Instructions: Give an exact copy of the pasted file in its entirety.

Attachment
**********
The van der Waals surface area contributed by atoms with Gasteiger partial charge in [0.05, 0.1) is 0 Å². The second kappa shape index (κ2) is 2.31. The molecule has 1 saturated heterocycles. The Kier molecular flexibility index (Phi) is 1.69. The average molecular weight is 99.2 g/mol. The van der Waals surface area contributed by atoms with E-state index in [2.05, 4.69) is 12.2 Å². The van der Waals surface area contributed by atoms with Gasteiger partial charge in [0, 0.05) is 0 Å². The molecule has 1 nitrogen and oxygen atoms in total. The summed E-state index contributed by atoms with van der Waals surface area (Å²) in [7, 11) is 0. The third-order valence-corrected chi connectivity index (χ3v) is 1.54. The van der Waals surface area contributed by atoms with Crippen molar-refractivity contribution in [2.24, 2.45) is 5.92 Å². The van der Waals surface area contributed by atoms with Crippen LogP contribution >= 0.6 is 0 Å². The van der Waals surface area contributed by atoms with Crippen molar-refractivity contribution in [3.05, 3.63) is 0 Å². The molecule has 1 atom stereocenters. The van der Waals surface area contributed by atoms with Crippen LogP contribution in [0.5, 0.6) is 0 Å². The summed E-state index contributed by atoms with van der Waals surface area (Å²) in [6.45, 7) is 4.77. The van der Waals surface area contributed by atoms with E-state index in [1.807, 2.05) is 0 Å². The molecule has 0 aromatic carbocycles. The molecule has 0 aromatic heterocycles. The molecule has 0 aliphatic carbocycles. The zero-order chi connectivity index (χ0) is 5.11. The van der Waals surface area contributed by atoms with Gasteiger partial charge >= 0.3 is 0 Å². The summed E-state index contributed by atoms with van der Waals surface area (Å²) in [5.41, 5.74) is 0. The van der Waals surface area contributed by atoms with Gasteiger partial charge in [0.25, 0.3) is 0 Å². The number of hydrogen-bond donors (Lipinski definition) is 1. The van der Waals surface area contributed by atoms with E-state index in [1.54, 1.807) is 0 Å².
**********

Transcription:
The van der Waals surface area contributed by atoms with Gasteiger partial charge in [0.05, 0.1) is 0 Å². The second kappa shape index (κ2) is 2.31. The molecule has 1 saturated heterocycles. The Kier molecular flexibility index (Phi) is 1.69. The average molecular weight is 99.2 g/mol. The van der Waals surface area contributed by atoms with E-state index in [2.05, 4.69) is 12.2 Å². The van der Waals surface area contributed by atoms with Gasteiger partial charge in [0, 0.05) is 0 Å². The molecule has 1 nitrogen and oxygen atoms in total. The summed E-state index contributed by atoms with van der Waals surface area (Å²) in [7, 11) is 0. The third-order valence-corrected chi connectivity index (χ3v) is 1.54. The van der Waals surface area contributed by atoms with Crippen molar-refractivity contribution in [2.24, 2.45) is 5.92 Å². The van der Waals surface area contributed by atoms with Crippen LogP contribution >= 0.6 is 0 Å². The van der Waals surface area contributed by atoms with Crippen molar-refractivity contribution in [3.05, 3.63) is 0 Å². The molecule has 1 atom stereocenters. The van der Waals surface area contributed by atoms with Crippen LogP contribution in [0.5, 0.6) is 0 Å². The summed E-state index contributed by atoms with van der Waals surface area (Å²) in [6.45, 7) is 4.77. The van der Waals surface area contributed by atoms with E-state index in [1.807, 2.05) is 0 Å². The molecule has 0 aromatic carbocycles. The molecule has 0 aromatic heterocycles. The molecule has 0 aliphatic carbocycles. The zero-order chi connectivity index (χ0) is 5.11. The van der Waals surface area contributed by atoms with Gasteiger partial charge >= 0.3 is 0 Å². The summed E-state index contributed by atoms with van der Waals surface area (Å²) in [5.41, 5.74) is 0. The van der Waals surface area contributed by atoms with Gasteiger partial charge in [0.25, 0.3) is 0 Å². The number of hydrogen-bond donors (Lipinski definition) is 1. The van der Waals surface area contributed by atoms with E-state index in [1.54, 1.807) is 0 Å².